However, long-time BMW fans already know what I’ll tell you now: both of these features recall the appearance of the legendary BMW M1, the first M-car and the only M-car in the M Division’s 50-year history not based on a standard BMW model. This throwback is more than a 50th-anniversary homage to the M Division’s debut–the BMX XM is the second M-car not based on a standard BMW and pays respects to its lineage with this remarkably unique design.
If you think that all sounds ice cold, if a little bit much, I agree 100%. I also cannot wait to see one. I think the coolest thing in the world would be to drive around a real-life Hot Wheels car or, failing that, a functioning concept car (which oftentimes is the same as a real-life Hot Wheels car anyway). The Concept XM looking the way it does, this close to production, means BMW plans to make that dream a reality for thousands of drivers. I think this model will be an incredibly successful effort for BMW for three reasons:
- The Concept XM is the pinnacle of a high-demand segment rather than a niche sports car like most halo models.
Concept XM represents the introduction of a new design language that will proliferate throughout the lineup over the next several years.
- The Concept XM provides unprecedented power using efficient modern propulsion technology that won’t alienate environmentally-conscious drivers.
Let me start breaking this down with Point #3. This is less a reason why the Concept XM will succeed and more a reason why it won’t fail. We live in an interesting time where massive gas-guzzling engines are simultaneously at peak desirability and persona non grata. The Concept XM’s 4.4L V8 is a tried-and-true twin-turbo classic but paired up with a plug-in hybrid electrical system, it becomes BMW’s strongest production powerplant ever (estimated at 750 hp and 738 lb-ft of torque), delivering the best features of guttural V8 engines along with the tech of the future. It represents a step forward in electrifying the BMW lineup and meeting emissions targets, avoiding the kind of backward misstep that would derail the entire initiative.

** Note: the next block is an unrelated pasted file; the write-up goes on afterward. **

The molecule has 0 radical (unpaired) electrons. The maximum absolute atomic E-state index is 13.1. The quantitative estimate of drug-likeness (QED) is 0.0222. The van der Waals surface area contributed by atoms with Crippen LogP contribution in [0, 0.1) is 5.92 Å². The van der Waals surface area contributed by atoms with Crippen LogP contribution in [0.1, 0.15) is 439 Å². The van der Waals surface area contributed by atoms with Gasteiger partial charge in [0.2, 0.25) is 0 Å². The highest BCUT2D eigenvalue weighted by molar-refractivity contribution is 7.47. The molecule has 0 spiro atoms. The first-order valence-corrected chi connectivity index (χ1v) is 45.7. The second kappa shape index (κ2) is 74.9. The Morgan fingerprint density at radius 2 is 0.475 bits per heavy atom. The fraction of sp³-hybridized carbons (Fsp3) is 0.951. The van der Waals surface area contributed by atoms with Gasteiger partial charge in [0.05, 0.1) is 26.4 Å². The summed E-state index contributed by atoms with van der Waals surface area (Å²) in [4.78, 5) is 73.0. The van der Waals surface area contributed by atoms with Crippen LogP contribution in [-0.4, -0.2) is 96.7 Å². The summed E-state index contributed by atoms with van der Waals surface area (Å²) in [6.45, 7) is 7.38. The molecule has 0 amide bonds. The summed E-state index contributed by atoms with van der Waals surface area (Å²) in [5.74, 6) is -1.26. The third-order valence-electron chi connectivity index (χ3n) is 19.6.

New Design Language
Point #2 is simple. We have it straight from BMW M’s CEO, Franciscus van Meel, that this model is introducing a design language of “expressive luxury” that will soon infuse the entire lineup. While the gaping kidney grille of the M3 and M4 is somewhat alienating, on the XM, it looks right at home. The staggering geometry on all faces of the XM marks as profound a shift of BMW’s style as the R8’s sleek panther-like posture was for Audi. Soon, anybody who walks into a BMW dealership to give the XM a good twice-over will be able to have many of the same design features in an X3 or X5 that they can actually afford, and BMW sales might just see a bump for that association alone.
Swinging at the Right Pitch
The vast array of design features on the Concept XM, inside and out, is a lot to take in. It’s a tremendous gamble, like committing to the big swing before the ball leaves the pitcher’s hand. But unlike Acura, which rolled out the highly anticipated NSX amongst a field of crossovers, BMW is making their new halo car an SUV. Today the sedan market has all but vanished under a flood of demand for tall-standing crossovers, and 1 out of 3 M-cars is already an SUV. Even Lamborghini, Aston Martin, and freakin’ Ferrari are in on the performance luxury SUV game.
BMW has delivered excellent results with their X line of SUVs, and they’re in high demand. As outlandish as it is, and pricey as it’s sure to be, the XM is the new summit of that line, above the X7 in a place far sportier than the big three-row Beemer could ever be. It is primarily for this reason that I’m confident the XM will succeed both on its own and as a lure to the BMW brand.
The M Lounge – Another Club I’ll Never Have an Invite To
Don’t worry about it; that’s just how it is for many of us. I’ll never find a seat in a private room of a swanky club for uber-elites, and it’s quite unlikely I’ll ever actually sit in the M Lounge–the name assigned to the BMW Concept XM’s delightfully plush rear seating area–or even in the vintage leather and carbon fiber cockpit. C’est la vie. I can still enjoy an XM when I see one, thanks to its outlandish exterior design, and starting in January of 2023, I intend to do just that. So thank you, BMW, for making a high-end SUV that’s actually worth looking at–here’s to hoping that you keep it that way in production!